I can assure you, they’re contemplating where to bury the server they just destroyed. It all started with dropping that index.

Continue reading SQL University – Conceptual Modeling

A Call to Arms: Ladies, I’m Looking at You!

I’m helping to organize SQL Saturday #89 in Atlanta. This morning, I looked to see where we were with speakers and submissions. Running through the list, I saw we had 32 speakers. Awesome. Scrolled through again. We had three women. Not awesome.

As of right now, we’re at 35 speakers and 3 of them are women. That’s 8.6% for those keeping track at home. That’s less than 1 in 10 speakers. I just spoke at SQL Saturday #77 in Pensacola, and was the only female speaker. This is not good. This is not the trend I want to see. (By the way, thank you to Melissa Coates (Blog | Twitter), Jen Underwood (Blog | Twitter), and Sarah Barela (Blog | Twitter) for submitting!)

I have a very strong opinion about objectivity in our community. Pick me based on the value of my content, not based on my gender. I’ve said a few times, publicly, that if we just leave smart women to their own devices, gender diversity will work itself out. Wow… That’s just not happening.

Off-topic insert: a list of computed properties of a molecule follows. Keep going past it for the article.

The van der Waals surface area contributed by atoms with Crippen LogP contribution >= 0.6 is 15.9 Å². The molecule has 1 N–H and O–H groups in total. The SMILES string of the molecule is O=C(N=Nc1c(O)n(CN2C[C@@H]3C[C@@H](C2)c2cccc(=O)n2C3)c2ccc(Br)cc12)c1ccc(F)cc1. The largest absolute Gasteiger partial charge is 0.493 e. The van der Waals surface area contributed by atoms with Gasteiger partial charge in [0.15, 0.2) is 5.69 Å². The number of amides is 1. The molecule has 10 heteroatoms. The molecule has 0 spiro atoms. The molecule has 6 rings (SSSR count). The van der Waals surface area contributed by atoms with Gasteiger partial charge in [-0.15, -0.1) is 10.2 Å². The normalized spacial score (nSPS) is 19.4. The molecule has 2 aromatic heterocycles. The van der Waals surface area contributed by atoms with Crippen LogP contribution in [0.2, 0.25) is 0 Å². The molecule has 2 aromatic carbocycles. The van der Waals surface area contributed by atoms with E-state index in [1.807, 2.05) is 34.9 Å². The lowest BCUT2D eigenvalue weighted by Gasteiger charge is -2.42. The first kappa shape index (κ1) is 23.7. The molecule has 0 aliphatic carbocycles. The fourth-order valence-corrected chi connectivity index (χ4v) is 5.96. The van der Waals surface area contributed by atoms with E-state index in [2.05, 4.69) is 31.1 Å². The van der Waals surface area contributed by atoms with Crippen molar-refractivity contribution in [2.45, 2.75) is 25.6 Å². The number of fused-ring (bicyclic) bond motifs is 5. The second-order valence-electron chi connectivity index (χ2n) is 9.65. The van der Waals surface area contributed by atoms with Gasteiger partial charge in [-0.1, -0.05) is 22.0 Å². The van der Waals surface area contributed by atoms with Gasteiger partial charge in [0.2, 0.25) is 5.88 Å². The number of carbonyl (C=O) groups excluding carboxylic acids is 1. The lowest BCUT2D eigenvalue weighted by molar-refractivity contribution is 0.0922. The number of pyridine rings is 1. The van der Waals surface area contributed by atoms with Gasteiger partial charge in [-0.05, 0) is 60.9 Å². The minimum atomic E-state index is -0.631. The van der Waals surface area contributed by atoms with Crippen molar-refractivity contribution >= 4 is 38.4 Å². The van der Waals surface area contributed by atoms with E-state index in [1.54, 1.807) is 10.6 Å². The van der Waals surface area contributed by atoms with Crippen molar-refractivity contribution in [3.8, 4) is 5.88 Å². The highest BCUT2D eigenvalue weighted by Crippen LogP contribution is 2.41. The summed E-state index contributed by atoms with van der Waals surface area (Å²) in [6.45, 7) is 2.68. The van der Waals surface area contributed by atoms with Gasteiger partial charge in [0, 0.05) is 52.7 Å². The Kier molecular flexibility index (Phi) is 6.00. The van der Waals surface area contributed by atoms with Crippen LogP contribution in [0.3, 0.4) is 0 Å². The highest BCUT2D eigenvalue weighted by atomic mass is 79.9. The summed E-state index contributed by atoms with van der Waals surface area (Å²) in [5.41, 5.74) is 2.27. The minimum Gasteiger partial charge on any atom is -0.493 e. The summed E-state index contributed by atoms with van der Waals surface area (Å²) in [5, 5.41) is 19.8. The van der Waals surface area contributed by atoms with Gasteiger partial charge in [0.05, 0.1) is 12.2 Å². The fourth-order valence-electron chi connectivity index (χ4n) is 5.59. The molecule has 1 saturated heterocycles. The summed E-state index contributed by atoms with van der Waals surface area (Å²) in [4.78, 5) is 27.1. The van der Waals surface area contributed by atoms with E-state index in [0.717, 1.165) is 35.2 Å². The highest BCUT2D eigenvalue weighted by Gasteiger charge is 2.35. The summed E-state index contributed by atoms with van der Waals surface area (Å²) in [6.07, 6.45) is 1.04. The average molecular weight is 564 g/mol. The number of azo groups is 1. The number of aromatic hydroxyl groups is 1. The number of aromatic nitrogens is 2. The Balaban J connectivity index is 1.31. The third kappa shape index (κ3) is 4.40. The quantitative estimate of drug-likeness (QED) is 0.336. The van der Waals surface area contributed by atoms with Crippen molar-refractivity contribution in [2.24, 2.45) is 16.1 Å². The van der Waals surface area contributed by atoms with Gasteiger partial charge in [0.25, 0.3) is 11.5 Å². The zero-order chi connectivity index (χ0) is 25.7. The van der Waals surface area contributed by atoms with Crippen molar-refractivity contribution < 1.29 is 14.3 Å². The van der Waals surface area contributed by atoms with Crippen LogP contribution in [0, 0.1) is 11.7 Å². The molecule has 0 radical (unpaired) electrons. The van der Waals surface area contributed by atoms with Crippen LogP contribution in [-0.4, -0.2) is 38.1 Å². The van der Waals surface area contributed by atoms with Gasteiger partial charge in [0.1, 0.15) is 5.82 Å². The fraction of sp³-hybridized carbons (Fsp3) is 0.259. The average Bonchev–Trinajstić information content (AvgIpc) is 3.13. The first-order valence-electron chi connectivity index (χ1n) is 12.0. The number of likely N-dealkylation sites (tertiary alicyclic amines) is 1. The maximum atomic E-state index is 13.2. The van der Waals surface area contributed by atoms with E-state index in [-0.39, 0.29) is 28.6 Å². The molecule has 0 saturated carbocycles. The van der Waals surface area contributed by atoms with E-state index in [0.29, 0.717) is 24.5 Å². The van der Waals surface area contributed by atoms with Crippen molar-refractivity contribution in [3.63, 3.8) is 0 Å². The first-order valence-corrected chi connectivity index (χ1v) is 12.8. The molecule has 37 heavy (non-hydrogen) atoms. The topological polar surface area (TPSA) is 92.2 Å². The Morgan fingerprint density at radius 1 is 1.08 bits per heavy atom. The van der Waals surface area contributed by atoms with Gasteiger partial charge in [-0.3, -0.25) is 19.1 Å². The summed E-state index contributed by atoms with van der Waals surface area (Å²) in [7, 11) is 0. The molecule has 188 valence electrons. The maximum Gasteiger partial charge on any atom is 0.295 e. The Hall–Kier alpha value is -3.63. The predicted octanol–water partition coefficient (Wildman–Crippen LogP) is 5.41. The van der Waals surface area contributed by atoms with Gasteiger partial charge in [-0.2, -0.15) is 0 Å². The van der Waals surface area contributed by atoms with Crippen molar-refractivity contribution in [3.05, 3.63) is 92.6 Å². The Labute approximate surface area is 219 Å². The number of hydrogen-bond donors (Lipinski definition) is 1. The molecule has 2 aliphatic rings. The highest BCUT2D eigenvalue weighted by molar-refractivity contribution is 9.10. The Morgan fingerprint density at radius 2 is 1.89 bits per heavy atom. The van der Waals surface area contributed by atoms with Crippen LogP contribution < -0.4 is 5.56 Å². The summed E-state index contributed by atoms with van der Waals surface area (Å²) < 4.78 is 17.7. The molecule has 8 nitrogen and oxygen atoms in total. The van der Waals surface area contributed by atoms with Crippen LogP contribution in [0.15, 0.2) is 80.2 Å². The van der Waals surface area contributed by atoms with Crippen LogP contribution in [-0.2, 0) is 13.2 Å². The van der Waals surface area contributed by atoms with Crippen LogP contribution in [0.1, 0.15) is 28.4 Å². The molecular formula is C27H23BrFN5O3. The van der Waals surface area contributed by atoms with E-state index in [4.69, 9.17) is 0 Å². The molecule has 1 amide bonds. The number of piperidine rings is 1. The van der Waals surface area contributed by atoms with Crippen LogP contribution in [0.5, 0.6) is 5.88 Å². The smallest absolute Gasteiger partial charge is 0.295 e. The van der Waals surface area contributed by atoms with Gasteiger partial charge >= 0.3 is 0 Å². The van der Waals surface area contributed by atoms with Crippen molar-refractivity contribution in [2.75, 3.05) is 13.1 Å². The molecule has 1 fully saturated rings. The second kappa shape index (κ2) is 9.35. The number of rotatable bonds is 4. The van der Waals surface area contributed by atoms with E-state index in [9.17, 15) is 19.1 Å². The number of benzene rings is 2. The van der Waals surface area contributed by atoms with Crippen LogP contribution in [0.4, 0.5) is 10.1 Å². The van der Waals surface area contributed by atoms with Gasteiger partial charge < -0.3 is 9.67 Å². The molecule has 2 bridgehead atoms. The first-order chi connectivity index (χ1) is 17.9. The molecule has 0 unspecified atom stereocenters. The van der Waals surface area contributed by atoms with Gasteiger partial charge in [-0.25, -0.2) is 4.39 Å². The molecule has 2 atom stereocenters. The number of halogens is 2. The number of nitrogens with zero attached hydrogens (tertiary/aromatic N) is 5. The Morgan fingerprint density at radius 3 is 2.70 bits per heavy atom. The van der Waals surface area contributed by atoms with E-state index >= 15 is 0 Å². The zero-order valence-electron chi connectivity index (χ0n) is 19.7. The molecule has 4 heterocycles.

What is happening? Was I wrong? Where are we missing the boat? Where are the smart women who are database professionals, and why aren’t they clamoring to submit sessions? You know what’s the worst? I tried to think of someone I could call and say, “Submit already”! I couldn’t think of anyone. That made me angry. Really angry. Ask Aaron Nelson (Blog | Twitter). Poor guy had to listen to me rant (a lot) today. On reflection, I’m mostly angry with myself. I don’t have anyone in mind? I haven’t thought through who I should be encouraging to submit an abstract? Shame on me.

So, I’m stepping off my standard-issue Gender Neutral Soapbox and putting out a call to arms. Ladies, (yes, you… I’m talking to you), submit a session to a SQL Saturday. Get involved! Put yourself out there. Is it scary? Yes. It’s also fun, exhilarating, and rewarding. The first time someone e-mails you to tell you that your presentation taught them something useful, you’ll be hooked. I promise.

Here’s my commitment to any woman who’s trying to decide if she wants to try her hand at presenting and is on the fence: I will be there for you. I’ll review content, help you practice, give you pep talks, whatever you need. There are too few of us out there. Get involved. Help prove me right – that we’re just as capable, just as passionate, and just as ambitious as the boys.